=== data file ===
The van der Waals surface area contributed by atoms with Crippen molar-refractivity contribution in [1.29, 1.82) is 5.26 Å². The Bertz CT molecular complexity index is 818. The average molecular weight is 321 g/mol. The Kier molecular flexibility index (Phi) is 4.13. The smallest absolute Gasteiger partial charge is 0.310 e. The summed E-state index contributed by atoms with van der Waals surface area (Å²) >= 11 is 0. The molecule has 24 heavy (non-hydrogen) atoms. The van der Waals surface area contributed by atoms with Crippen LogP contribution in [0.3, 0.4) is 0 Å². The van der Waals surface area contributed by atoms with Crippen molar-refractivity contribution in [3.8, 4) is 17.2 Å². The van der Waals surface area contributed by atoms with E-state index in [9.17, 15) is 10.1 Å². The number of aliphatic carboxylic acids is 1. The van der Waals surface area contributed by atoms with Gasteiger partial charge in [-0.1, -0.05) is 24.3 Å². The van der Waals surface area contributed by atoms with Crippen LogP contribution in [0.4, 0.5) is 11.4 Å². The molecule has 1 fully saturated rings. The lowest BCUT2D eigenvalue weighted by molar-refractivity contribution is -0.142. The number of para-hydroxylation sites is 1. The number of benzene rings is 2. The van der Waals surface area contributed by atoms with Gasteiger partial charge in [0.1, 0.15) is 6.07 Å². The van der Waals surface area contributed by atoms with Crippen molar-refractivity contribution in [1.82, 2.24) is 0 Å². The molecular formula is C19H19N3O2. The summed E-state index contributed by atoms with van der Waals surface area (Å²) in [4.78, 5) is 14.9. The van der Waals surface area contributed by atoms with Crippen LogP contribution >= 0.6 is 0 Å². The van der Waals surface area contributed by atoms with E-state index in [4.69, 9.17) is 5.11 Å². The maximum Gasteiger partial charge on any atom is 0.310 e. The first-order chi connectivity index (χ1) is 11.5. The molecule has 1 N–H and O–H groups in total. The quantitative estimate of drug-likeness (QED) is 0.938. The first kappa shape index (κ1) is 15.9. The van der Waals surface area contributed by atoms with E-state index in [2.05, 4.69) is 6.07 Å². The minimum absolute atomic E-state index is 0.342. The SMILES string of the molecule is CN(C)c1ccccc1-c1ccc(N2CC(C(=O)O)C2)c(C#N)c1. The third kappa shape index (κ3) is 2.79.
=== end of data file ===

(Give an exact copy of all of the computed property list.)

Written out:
The van der Waals surface area contributed by atoms with Crippen molar-refractivity contribution in [1.29, 1.82) is 5.26 Å². The Bertz CT molecular complexity index is 818. The average molecular weight is 321 g/mol. The Kier molecular flexibility index (Phi) is 4.13. The smallest absolute Gasteiger partial charge is 0.310 e. The summed E-state index contributed by atoms with van der Waals surface area (Å²) >= 11 is 0. The molecule has 24 heavy (non-hydrogen) atoms. The van der Waals surface area contributed by atoms with Crippen LogP contribution in [0.3, 0.4) is 0 Å². The van der Waals surface area contributed by atoms with Crippen molar-refractivity contribution in [3.8, 4) is 17.2 Å². The van der Waals surface area contributed by atoms with E-state index in [9.17, 15) is 10.1 Å². The number of aliphatic carboxylic acids is 1. The van der Waals surface area contributed by atoms with Gasteiger partial charge in [-0.1, -0.05) is 24.3 Å². The van der Waals surface area contributed by atoms with Crippen LogP contribution in [0.4, 0.5) is 11.4 Å². The molecule has 1 fully saturated rings. The lowest BCUT2D eigenvalue weighted by molar-refractivity contribution is -0.142. The number of para-hydroxylation sites is 1. The number of benzene rings is 2. The van der Waals surface area contributed by atoms with Gasteiger partial charge in [0.1, 0.15) is 6.07 Å². The van der Waals surface area contributed by atoms with Crippen molar-refractivity contribution in [1.82, 2.24) is 0 Å². The molecular formula is C19H19N3O2. The summed E-state index contributed by atoms with van der Waals surface area (Å²) in [4.78, 5) is 14.9. The van der Waals surface area contributed by atoms with Crippen LogP contribution >= 0.6 is 0 Å². The van der Waals surface area contributed by atoms with E-state index in [4.69, 9.17) is 5.11 Å². The maximum Gasteiger partial charge on any atom is 0.310 e. The first-order chi connectivity index (χ1) is 11.5. The molecule has 1 N–H and O–H groups in total. The quantitative estimate of drug-likeness (QED) is 0.938. The first kappa shape index (κ1) is 15.9. The van der Waals surface area contributed by atoms with E-state index in [2.05, 4.69) is 6.07 Å². The minimum absolute atomic E-state index is 0.342. The SMILES string of the molecule is CN(C)c1ccccc1-c1ccc(N2CC(C(=O)O)C2)c(C#N)c1. The third kappa shape index (κ3) is 2.79.